Som Mittal just took over the NASSCOM presidency from Kiran Karnik, though he has been involved on the executive council of the organisation since its inception nearly two decades ago. Yes, NASSCOM is nearly twenty years old and this depth of experience at lobbying and pulling the entire industry together is something that many other countries look at with envy.
I wanted Som to explain exactly what NASSCOM does, as many of the readers of this blog will not be in India and may not have even heard of the organisation before we started blogging about it. Som started by setting the scene: “NASSCOM is a chamber of commerce or trade body representing the entire IT services industry. Most IT companies here in India are members of NASSCOM.” He then elaborated and described some of the key roles of the organisation: “I would say we have three broad roles. One is to ensure that we are influencing the environment in which our companies perform – in India or outside. The second objective is to ensure that our companies have the right enablers, such as the telecoms policy or providing inputs to our own industry in terms of what are the opportunities that are coming up in future – we do a lot of research. The third objective is to ensure that our companies are helping in the broad sweep of economic and societal development. That’s a broad definition and it always changes of course, but that’s where we are now.”
So, although it is a trade body representing the hi-tech services industry in India, their remit extends far beyond just commercial pressures. I asked Som about some past activities, such as creating an international trust in Indian IT and he agreed that this was a former role, though is less required now India has built a stable reputation for quality. He said: “Our role keeps changing. At one time we were focused on branding India. There was a time when India was not known for high quality in anything and we had to build the India Inc brand, but that’s behind us now.” He adds: “What is important now is that the world has to get the right perception. There are things happening that might raise concerns about recession, currency, data security, competitiveness, and similarly in our own environment we need to keep on working on trying to ensure that IT is a preferred employer.”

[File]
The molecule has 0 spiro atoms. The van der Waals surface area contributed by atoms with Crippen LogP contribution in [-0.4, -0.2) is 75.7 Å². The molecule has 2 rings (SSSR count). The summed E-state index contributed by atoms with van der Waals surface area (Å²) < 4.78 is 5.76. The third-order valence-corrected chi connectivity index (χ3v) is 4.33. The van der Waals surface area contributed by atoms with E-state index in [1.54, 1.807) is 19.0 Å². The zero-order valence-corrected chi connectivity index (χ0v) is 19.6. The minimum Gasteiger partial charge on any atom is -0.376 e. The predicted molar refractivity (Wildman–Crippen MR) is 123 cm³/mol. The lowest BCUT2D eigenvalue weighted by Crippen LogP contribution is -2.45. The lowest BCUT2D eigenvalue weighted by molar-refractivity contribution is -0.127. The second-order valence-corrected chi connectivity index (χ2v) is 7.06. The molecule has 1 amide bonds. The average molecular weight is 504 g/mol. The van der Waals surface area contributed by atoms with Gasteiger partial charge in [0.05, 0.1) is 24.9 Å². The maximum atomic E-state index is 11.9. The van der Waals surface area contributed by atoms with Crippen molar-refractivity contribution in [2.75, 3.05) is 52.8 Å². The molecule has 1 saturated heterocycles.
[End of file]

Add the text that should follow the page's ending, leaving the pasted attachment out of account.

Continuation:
And of course, talent surfaced once more as the most important concern for the industry in India: “The most significant thing we are working on at present is to ensure that there is a continuous supply of people. This industry is all about high quality resource and the industry has experienced such huge growth, something like a continuous 30 per cent growth rate each year, so we actually need to change the paradigm to cope with non-linear growth. We are investing so much in training and development at our end in the industry so the question is can some of this training be pushed back to the colleges? What we need is to move from trainable people to employable people when they leave the colleges.”
Som acknowledged that there are some issues with the education system churning out people who cannot enter the workforce, and are not even good enough to be trained by the private sector: “In the short term we have no shortage of graduates, but we only ever address about 30 per cent of them as 70 per cent are not even trainable. So we are focusing on determining what are the issues that make it difficult to train these people, so we can improve the numbers we address.”